After an initial encounter with a pathogen, the adaptive immune system creates immune cells that remember the antigens on the pathogen and allow the body to rapidly mount a response during future encounters. Vaccines likewise generate immune memory, preventing the body from succumbing to potentially dangerous infections. Understanding the mechanistic basis of immune memory is therefore essential for designing effective vaccines.
Written and edited by experts in the field, this collection from Cold Spring Harbor Perspectives in Biology focuses on the critical questions currently debated in the field of immune memory and vaccination. Topics include the plasticity of memory CD4 T cells, the formation of germinal centers by memory B cells, the contributions of natural killer cells to immune memory, and the influence of commensal microbiota on immune responses. Several contributors respond to each question, providing a variety of fresh, concise perspectives on each topic.
Additional questions address the development and effectiveness of vaccines to various pathogens (e.g., dengue virus and Bordatella pertussis), as well as efforts to develop vaccines against cancer. This volume is therefore valuable for all immunologists, cell biologists, and medical scientists wishing to understand immunological memory, vaccines, and the implications for human health and disease.
Table of Contents
1. Do memory CD4 T cells keep their cell type programming: Plasticity versus fate commitment?
Shane Crotty, Federica Sallusto, Chen Dong, John O'Shea
2. Do memory B cells form secondary germinal centers?
Mark Shlomchik, Michael McHeyzer-Williams, Jason Cyster, Marc Jenkins
3. What are the primary limitations in B cell affinity maturation? How much affinity maturation can we drive with vaccination?
Michel Nussenzweig/Gabriel Victora, Garnett Kelsoe, Bart Haynes, Patrick Wilson, Kai Michael-Toellner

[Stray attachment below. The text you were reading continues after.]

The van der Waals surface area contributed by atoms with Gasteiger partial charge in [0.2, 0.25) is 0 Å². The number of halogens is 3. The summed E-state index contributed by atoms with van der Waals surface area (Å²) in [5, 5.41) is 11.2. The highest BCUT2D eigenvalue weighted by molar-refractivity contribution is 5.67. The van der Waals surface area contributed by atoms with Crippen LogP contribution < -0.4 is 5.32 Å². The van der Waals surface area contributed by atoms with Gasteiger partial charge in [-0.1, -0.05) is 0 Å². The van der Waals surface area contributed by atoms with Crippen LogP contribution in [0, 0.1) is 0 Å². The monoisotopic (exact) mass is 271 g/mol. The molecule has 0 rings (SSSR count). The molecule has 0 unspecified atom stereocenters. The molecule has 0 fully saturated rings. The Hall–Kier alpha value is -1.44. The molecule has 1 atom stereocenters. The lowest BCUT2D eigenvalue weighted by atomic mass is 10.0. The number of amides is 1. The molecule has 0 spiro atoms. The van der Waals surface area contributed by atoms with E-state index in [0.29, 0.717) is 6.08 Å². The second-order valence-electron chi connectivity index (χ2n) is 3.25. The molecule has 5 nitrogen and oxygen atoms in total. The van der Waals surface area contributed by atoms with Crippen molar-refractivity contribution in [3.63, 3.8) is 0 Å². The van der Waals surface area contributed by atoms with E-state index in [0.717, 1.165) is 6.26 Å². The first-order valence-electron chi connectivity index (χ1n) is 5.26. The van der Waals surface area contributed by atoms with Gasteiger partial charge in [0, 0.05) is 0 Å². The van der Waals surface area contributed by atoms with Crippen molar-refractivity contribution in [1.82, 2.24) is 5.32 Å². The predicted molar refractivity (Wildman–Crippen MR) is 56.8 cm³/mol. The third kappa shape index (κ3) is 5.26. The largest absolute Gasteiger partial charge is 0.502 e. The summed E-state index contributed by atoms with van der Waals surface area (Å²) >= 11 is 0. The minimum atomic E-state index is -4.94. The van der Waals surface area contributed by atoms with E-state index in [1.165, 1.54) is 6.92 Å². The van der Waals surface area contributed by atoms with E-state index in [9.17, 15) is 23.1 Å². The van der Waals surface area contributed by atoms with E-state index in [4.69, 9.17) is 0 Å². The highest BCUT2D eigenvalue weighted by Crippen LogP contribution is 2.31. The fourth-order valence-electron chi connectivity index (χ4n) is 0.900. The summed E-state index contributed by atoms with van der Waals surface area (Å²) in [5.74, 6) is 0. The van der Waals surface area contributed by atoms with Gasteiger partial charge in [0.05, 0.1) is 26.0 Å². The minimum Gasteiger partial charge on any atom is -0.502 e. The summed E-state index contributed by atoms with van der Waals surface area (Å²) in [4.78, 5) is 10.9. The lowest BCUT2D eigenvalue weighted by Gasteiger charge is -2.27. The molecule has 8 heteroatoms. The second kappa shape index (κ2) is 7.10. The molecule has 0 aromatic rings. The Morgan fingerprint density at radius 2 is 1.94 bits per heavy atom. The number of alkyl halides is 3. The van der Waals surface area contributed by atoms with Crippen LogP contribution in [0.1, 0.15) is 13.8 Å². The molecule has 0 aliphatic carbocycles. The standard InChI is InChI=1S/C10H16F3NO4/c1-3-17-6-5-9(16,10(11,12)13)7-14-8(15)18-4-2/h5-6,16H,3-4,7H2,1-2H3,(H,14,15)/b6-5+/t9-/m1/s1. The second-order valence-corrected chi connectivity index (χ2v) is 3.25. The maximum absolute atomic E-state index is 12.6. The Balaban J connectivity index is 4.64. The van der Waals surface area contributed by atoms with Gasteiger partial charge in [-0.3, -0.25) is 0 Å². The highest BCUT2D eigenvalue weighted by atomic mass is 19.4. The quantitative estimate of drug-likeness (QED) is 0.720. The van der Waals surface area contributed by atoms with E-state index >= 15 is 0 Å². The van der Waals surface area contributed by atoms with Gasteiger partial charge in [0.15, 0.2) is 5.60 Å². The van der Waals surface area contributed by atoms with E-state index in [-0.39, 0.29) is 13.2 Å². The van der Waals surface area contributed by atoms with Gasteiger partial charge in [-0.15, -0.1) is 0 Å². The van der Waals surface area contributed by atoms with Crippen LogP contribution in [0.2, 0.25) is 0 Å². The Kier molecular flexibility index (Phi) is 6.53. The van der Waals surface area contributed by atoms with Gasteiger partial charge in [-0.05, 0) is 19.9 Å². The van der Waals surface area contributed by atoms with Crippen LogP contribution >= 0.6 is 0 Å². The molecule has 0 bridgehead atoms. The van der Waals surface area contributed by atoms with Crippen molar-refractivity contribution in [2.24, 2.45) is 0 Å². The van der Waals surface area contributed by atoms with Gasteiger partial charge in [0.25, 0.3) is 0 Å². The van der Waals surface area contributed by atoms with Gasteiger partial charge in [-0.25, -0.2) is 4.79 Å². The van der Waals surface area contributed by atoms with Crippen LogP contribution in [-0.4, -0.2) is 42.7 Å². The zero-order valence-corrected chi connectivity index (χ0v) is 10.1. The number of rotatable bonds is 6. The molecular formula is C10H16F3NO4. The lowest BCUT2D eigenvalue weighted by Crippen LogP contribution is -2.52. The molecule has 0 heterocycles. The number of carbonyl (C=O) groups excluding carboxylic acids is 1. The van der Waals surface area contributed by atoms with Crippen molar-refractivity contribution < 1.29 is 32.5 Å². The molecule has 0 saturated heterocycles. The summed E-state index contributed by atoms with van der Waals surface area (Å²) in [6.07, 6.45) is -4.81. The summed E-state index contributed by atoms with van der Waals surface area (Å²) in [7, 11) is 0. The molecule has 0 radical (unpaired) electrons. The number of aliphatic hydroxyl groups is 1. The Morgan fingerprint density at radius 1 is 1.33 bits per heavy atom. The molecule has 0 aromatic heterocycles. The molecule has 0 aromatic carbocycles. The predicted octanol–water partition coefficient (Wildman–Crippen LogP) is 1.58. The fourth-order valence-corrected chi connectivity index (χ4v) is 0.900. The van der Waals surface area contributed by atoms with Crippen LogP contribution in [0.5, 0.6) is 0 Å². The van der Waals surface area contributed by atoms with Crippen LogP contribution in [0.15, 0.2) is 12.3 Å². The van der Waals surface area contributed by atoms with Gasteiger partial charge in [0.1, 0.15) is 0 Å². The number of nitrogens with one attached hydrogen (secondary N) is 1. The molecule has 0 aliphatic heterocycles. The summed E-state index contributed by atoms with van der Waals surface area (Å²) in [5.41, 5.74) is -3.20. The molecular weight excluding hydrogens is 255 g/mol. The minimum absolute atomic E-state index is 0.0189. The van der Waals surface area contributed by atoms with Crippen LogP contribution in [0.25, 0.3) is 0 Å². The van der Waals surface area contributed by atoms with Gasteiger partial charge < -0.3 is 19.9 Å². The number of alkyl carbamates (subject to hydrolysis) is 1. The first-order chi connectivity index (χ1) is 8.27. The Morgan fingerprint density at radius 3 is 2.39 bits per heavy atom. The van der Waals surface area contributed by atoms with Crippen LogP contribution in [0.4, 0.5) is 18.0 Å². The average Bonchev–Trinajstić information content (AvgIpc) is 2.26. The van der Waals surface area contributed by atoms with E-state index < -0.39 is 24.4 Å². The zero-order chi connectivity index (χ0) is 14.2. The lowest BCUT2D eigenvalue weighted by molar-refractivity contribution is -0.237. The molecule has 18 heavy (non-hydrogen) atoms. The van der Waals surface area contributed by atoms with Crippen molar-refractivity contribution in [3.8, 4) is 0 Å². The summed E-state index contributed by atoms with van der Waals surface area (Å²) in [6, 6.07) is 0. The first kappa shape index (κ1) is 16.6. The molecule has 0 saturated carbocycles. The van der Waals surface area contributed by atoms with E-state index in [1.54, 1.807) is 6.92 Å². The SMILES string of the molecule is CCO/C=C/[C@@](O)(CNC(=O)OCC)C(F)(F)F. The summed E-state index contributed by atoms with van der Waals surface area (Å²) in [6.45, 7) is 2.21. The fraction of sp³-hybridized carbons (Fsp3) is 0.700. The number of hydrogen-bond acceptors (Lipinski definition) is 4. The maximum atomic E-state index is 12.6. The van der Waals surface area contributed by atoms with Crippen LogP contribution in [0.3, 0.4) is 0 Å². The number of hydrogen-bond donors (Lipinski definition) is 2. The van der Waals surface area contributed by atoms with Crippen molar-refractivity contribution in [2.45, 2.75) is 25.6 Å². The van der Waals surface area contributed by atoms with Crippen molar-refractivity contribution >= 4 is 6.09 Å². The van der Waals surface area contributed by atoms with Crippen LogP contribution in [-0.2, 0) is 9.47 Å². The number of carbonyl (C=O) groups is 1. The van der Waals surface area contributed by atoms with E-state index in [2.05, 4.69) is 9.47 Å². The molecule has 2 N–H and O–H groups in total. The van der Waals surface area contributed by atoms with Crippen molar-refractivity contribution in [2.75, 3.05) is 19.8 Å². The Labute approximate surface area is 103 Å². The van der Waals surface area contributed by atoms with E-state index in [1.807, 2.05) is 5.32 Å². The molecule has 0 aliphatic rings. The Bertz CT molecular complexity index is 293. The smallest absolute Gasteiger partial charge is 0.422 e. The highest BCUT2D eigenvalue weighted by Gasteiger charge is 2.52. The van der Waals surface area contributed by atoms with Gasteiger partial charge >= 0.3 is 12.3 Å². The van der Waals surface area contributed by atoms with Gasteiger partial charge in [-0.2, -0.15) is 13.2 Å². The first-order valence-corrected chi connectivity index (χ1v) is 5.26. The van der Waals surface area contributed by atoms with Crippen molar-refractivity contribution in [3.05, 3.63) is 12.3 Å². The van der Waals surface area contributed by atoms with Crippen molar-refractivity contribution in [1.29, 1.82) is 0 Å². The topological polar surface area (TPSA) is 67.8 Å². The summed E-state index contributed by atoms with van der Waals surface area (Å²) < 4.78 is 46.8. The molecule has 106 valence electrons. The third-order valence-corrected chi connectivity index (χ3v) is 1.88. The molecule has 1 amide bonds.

4. Is it possible to develop a "universal" influenza vaccine?
Jon Yewdell, Peter Palese, Adolfo Garcia Sastre, Jim Crowe, John Mascola, Barney Graham
5. What is the value of animal models in predicting vaccine efficacy in humans?
Dan Barouch, John Wherry, Emilio Emini, Mark Feinberg, Hana Golding, Stan Plotkin
6. Is a human CD8 T cell vaccine possible? If so, what would it take?
David Masopust, Louis Picker, Bob Seder, Andrew McMichael
7. Which dengue vaccine approach is the most promising? How concerned should we be about enhanced disease after vaccination?
Eva Harris, Scott Halstead, Gavin Screaton, Kanta Subbarao
8. Do the microbiota influence protective immunity to pathogens? Can this be exploited to improve vaccine efficacy?
Yasmine Belkaid, David Artis, Dan Littman, Andrew MacPherson
9. Is it possible to develop cancer vaccines to neo-antigens? What are the major challenges and how can these be overcome?
Phil Greenberg, Robert Schreiber, Olivera Finn, Steve Schoenberger, Ton Schumacher
10. Will systems biology deliver its promise and contribute to the development of new or improved vaccines?
Ron Germain, Bali Pulendran, Rino Rappouli, Mark Davis
11. What should be the global polio vaccine policy after "eradication" of the virus and when should this be implemented?
Walter Orenstein, Paul Offit, Vince Racaniello
12. Is there NK cell memory? Can this be harnessed by vaccination?
Uli von Adrian, Joe Sun/Lewis Lanier, David Raulet, Rolf Kiessling
13. What are the most powerful immunogen design vaccine strategies?
Ian Wilson, Peter Kwong, John Moore, Pamela Bjorkman, Bill Schief